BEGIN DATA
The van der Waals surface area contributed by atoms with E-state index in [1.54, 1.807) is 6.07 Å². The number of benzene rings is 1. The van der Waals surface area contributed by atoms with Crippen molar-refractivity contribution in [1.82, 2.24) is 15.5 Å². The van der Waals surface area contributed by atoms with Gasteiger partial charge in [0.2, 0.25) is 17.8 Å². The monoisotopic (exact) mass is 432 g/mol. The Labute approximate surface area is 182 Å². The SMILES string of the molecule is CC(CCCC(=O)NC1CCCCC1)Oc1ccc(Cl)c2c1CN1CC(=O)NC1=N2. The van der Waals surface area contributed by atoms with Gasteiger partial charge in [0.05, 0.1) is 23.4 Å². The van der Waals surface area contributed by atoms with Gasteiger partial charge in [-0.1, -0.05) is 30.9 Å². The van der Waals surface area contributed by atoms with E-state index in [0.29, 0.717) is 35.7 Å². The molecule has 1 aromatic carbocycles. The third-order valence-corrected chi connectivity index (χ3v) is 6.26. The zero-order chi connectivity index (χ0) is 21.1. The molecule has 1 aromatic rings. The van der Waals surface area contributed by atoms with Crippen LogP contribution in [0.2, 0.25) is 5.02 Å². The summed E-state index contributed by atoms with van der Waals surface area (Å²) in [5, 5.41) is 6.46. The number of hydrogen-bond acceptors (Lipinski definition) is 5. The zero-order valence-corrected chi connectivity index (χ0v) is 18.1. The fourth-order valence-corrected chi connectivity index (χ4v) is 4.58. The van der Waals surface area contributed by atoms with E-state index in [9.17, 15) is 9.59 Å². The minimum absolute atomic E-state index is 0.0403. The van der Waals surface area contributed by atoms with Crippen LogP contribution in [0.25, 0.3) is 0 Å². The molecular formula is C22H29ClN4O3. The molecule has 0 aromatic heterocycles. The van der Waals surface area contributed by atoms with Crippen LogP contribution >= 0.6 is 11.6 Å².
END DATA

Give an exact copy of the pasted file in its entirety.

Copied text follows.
The van der Waals surface area contributed by atoms with E-state index in [1.54, 1.807) is 6.07 Å². The number of benzene rings is 1. The van der Waals surface area contributed by atoms with Crippen molar-refractivity contribution in [1.82, 2.24) is 15.5 Å². The van der Waals surface area contributed by atoms with Gasteiger partial charge in [0.2, 0.25) is 17.8 Å². The monoisotopic (exact) mass is 432 g/mol. The Labute approximate surface area is 182 Å². The SMILES string of the molecule is CC(CCCC(=O)NC1CCCCC1)Oc1ccc(Cl)c2c1CN1CC(=O)NC1=N2. The van der Waals surface area contributed by atoms with Gasteiger partial charge in [0.05, 0.1) is 23.4 Å². The van der Waals surface area contributed by atoms with Gasteiger partial charge in [-0.1, -0.05) is 30.9 Å². The van der Waals surface area contributed by atoms with E-state index in [0.29, 0.717) is 35.7 Å². The molecule has 1 aromatic carbocycles. The third-order valence-corrected chi connectivity index (χ3v) is 6.26. The zero-order chi connectivity index (χ0) is 21.1. The molecule has 1 aromatic rings. The van der Waals surface area contributed by atoms with Crippen LogP contribution in [0.2, 0.25) is 5.02 Å². The summed E-state index contributed by atoms with van der Waals surface area (Å²) in [5, 5.41) is 6.46. The number of hydrogen-bond acceptors (Lipinski definition) is 5. The zero-order valence-corrected chi connectivity index (χ0v) is 18.1. The fourth-order valence-corrected chi connectivity index (χ4v) is 4.58. The van der Waals surface area contributed by atoms with E-state index in [9.17, 15) is 9.59 Å². The minimum absolute atomic E-state index is 0.0403. The van der Waals surface area contributed by atoms with Crippen LogP contribution in [0.25, 0.3) is 0 Å². The molecular formula is C22H29ClN4O3. The molecule has 0 aromatic heterocycles. The van der Waals surface area contributed by atoms with Crippen LogP contribution >= 0.6 is 11.6 Å².